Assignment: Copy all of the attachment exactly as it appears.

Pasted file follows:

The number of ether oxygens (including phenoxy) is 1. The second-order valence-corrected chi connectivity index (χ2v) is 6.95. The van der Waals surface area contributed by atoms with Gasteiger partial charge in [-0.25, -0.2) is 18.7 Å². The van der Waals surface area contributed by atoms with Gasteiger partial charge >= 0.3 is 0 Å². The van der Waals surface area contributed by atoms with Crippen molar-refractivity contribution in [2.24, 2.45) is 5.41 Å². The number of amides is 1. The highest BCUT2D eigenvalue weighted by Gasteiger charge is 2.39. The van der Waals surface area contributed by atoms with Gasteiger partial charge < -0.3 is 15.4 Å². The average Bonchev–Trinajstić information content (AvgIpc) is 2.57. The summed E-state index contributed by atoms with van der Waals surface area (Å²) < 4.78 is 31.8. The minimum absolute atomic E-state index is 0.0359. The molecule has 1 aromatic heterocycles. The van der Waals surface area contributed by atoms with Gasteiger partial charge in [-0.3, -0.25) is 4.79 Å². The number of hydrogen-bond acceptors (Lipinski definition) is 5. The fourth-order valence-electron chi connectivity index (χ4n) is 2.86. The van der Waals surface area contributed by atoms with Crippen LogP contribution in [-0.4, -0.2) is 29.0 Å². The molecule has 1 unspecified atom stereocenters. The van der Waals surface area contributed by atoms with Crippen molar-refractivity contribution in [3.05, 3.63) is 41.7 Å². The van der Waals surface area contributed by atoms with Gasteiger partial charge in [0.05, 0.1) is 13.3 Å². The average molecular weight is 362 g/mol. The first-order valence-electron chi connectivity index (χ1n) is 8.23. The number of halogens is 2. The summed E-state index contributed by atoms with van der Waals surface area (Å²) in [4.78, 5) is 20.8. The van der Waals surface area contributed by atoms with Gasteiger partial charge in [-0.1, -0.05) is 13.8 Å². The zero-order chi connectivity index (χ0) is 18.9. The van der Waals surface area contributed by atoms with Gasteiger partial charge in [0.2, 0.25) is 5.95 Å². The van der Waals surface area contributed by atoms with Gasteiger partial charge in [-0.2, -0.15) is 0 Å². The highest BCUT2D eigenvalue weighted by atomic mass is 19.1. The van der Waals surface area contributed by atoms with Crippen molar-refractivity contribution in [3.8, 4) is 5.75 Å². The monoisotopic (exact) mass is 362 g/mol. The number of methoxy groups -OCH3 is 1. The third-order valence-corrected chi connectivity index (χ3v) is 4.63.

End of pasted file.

The number of ether oxygens (including phenoxy) is 1. The second-order valence-corrected chi connectivity index (χ2v) is 6.95. The van der Waals surface area contributed by atoms with Gasteiger partial charge in [-0.25, -0.2) is 18.7 Å². The van der Waals surface area contributed by atoms with Gasteiger partial charge >= 0.3 is 0 Å². The van der Waals surface area contributed by atoms with Crippen molar-refractivity contribution in [2.24, 2.45) is 5.41 Å². The number of amides is 1. The highest BCUT2D eigenvalue weighted by Gasteiger charge is 2.39. The van der Waals surface area contributed by atoms with Gasteiger partial charge < -0.3 is 15.4 Å². The average Bonchev–Trinajstić information content (AvgIpc) is 2.57. The summed E-state index contributed by atoms with van der Waals surface area (Å²) < 4.78 is 31.8. The minimum absolute atomic E-state index is 0.0359. The molecule has 1 aromatic heterocycles. The van der Waals surface area contributed by atoms with Gasteiger partial charge in [-0.3, -0.25) is 4.79 Å². The number of hydrogen-bond acceptors (Lipinski definition) is 5. The fourth-order valence-electron chi connectivity index (χ4n) is 2.86. The van der Waals surface area contributed by atoms with Crippen LogP contribution in [-0.4, -0.2) is 29.0 Å². The molecule has 1 unspecified atom stereocenters. The van der Waals surface area contributed by atoms with Crippen molar-refractivity contribution in [3.05, 3.63) is 41.7 Å². The van der Waals surface area contributed by atoms with Gasteiger partial charge in [0.05, 0.1) is 13.3 Å². The average molecular weight is 362 g/mol. The first-order valence-electron chi connectivity index (χ1n) is 8.23. The number of halogens is 2. The summed E-state index contributed by atoms with van der Waals surface area (Å²) in [4.78, 5) is 20.8. The van der Waals surface area contributed by atoms with Gasteiger partial charge in [-0.1, -0.05) is 13.8 Å². The zero-order chi connectivity index (χ0) is 18.9. The van der Waals surface area contributed by atoms with Gasteiger partial charge in [0.2, 0.25) is 5.95 Å². The van der Waals surface area contributed by atoms with Gasteiger partial charge in [-0.2, -0.15) is 0 Å². The highest BCUT2D eigenvalue weighted by atomic mass is 19.1. The van der Waals surface area contributed by atoms with Crippen molar-refractivity contribution in [3.8, 4) is 5.75 Å². The monoisotopic (exact) mass is 362 g/mol. The number of methoxy groups -OCH3 is 1. The third-order valence-corrected chi connectivity index (χ3v) is 4.63.